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Frosted Plants During Hard Freeze

How to Prepare Your Plants for a Freeze

North Florida typically sees a handful of freezes over the fall and winter. Freezes shouldn’t be confused with frosts, which occur when the moisture in the air freezes if overnight temperatures drop to the mid-to-low 30s.

The National Weather Service defines a freeze as the temperature falling below 32 degrees Fahrenheit, and a hard freeze as an extended period of time in which the temperature drops below 28 degrees Fahrenheit. While frosts can potentially cause damage, freezes can severely damage or even kill your outdoor plants if they’re not properly prepared.

When extreme cold is looming, there are steps you can take to protect your landscaping, as many Florida plants, including palms and citrus plants, are not conditioned for such extremely cold temperatures. To help farmers, landscapers and homeowners, the National Weather Service provides watches and warnings to areas at risk. This includes frosts, freezes and hard freezes.

When a freeze is expected, here are a few steps you should take to prepare:

Water Your Plants and Shrubbery Before a Freeze

This may sound a little off, but watering your plants during the day before a freeze can actually help to protect them. Soil with adequate moisture absorbs solar energy better and holds heat throughout the night. According to the University of Florida IFAS Extension, this practice can actually keep the soil 2 degrees Fahrenheit warmer.

Don’t oversaturate your plants and soil, however, as this can damage the root system if not properly drained. If your soil holds too much water, this can also weaken your plants and bring the roots closer to the surface, thus making them more susceptible to the cold temperatures.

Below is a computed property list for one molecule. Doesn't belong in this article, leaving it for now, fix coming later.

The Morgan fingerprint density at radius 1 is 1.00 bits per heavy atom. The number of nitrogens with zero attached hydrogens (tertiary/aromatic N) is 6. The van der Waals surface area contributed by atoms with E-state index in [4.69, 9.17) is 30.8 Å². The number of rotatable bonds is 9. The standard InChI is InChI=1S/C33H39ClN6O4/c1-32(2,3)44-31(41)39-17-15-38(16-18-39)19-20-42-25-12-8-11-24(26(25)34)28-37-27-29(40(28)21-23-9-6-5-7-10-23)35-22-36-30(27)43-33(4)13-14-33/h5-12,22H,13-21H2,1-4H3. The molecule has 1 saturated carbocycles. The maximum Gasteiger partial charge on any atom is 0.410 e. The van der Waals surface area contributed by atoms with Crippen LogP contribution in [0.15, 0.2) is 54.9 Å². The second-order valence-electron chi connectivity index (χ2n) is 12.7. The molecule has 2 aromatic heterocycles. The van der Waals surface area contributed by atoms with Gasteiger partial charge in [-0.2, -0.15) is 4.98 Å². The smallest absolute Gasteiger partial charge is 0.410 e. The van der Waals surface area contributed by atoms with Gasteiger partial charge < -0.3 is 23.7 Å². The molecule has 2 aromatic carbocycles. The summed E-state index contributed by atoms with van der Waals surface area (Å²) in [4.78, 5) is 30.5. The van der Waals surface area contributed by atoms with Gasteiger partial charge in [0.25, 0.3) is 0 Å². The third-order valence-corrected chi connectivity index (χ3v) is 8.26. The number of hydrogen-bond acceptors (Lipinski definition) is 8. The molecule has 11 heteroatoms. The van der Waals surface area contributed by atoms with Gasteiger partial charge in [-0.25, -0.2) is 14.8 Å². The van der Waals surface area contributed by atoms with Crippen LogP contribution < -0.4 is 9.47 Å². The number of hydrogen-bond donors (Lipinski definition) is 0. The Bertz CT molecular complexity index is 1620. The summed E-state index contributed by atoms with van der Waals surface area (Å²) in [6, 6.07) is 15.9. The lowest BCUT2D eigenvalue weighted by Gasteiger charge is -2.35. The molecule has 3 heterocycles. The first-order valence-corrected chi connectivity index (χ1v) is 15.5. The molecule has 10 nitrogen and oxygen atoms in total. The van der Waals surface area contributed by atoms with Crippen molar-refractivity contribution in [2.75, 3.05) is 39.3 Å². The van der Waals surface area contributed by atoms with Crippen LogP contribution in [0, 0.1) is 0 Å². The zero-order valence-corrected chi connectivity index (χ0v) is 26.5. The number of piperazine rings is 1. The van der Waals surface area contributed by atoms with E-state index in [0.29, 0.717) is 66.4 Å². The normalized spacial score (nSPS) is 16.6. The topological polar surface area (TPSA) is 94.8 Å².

Cover Your Most Delicate Landscaping

Cover any delicate landscaping, such as flowers, vegetables and citrus plants, in the evening before a freeze. This will help to insulate your plants at night when the temperature drops. Consider using old bed sheets, plastic sheets, towels or blankets as covers. The heavier the cover, the better, but avoid draping a cover over a plant that can’t support the weight. For your smaller plants, consider placing a cage around them and drape your cover over the cage. Remember to anchor your covers so they’re as “airtight” as possible.

You don’t want to remove your covers too early in the morning. Removing your cover too early can cause your plants to thaw more quickly and can cause severe damage.

Bring Your Potted Plants Inside

Unfortunately, there’s not much you can do to move plants that are planted firmly in the ground, but you should move potted plants inside during a freeze. Move any potted plants into your home, garage, shed or other structure. If a potted plant is too big or heavy to move inside, take the same steps you would to protect your other outdoor plants and cover it overnight.

Don’t Forget Irrigation Equipment

You should also take precautions to prepare any irrigation equipment for a freeze. Pipes and hoses holding water are at risk of bursting in extreme cold temperatures. You should make sure hoses and irrigation equipment are drained and leave your spigot dripping slowly overnight. This helps to relieve pressure in your pipes during freezing temperatures.

Freezes are not ideal for our plants, but we can’t prevent them. We can only take steps to protect our plants. If you have a question about how to handle your plants during a freeze or need help with your landscaping, contact C&A Landscape at (850) 329-0621 or contact us online.

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